How to Use Initializers in Java - dummies

By Doug Lowe

An initializer (sometimes called an initializer block) is a lonely block of code in Java that’s placed outside any method, constructor, or other block of code. Initializers are executed whenever an instance of a class is created, regardless of which constructor is used to create the instance.

Initializer blocks are similar to variable initializers used to initialize variables. The difference is that with an initializer block, you can code more than one statement. Here’s a class that gets the value for a class field from the user when the class is initialized:

class PrimeClass
{
 private Scanner sc = new Scanner(System.in);
 public int x;
 {
  System.out.print(
   "Enter the starting value for x: ");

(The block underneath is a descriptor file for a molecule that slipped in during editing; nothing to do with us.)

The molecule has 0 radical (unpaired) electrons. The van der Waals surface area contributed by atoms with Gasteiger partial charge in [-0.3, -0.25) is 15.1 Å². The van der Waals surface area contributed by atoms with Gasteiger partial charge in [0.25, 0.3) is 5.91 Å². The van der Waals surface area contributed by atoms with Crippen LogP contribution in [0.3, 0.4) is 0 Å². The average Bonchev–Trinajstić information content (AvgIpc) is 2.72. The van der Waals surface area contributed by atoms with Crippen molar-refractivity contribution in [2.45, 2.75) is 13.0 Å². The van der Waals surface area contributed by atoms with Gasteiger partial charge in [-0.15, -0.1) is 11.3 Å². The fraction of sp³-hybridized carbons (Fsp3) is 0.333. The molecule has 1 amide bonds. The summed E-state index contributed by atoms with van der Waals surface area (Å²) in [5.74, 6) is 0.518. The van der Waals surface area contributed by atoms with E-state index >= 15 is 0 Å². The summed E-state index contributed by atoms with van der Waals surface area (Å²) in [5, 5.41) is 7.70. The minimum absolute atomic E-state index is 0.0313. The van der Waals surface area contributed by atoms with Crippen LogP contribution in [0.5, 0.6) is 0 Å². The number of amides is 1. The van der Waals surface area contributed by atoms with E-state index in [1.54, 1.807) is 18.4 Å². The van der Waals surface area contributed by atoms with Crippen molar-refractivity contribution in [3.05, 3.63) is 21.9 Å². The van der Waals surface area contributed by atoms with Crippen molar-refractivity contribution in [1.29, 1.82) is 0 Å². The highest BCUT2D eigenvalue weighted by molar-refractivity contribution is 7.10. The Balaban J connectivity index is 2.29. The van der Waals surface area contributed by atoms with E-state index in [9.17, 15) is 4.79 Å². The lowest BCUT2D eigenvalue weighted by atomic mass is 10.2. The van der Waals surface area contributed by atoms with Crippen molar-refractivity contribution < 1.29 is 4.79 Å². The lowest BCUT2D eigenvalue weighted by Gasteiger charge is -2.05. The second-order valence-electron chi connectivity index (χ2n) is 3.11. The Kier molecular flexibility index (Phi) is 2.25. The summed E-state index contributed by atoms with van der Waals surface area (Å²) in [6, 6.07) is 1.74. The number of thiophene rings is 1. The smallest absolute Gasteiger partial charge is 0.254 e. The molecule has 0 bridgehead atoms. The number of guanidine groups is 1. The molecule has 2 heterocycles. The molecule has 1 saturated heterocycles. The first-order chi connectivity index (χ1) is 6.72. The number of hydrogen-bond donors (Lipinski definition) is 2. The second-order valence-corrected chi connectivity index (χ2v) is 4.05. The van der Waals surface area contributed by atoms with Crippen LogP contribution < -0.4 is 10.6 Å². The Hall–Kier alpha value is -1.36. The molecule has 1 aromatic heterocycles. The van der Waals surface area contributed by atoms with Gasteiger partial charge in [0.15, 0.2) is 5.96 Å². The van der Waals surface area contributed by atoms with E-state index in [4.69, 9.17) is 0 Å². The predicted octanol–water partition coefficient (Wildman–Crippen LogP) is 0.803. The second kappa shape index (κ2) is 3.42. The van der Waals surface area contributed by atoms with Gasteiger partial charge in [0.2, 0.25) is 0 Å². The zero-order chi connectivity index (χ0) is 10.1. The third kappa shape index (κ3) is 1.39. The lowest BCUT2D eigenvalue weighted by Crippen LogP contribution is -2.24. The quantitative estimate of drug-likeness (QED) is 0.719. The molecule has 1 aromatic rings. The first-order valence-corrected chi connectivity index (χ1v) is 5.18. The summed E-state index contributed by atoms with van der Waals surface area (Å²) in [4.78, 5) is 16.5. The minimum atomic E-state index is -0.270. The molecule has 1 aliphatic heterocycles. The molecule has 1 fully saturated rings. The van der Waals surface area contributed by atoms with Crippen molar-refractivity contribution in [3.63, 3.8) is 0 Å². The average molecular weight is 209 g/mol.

x = sc.nextInt();
 }
}

You can almost always achieve the same effect by using other coding techniques, which usually are more direct. You could prompt the user for the value in the constructor, for example, or you could call a method in the field initializer, like this:

class PrimeClass
{
 private Scanner sc = new Scanner(System.in);
 public int x = getX();
 private int getX()
 {
  System.out.print("Enter the starting value "
  + "for x: ");
  return sc.nextInt();
 }
}

Either way, the effect is the same.

Here are a few other tidbits of information concerning initializers:

  • If a class contains more than one initializer, the initializers are executed in the order in which they appear in the program.

  • Initializers are executed before any class constructors.

  • A special kind of initializer block called a static initializer lets you initialize static fields.

  • Initializers are sometimes used with anonymous classes.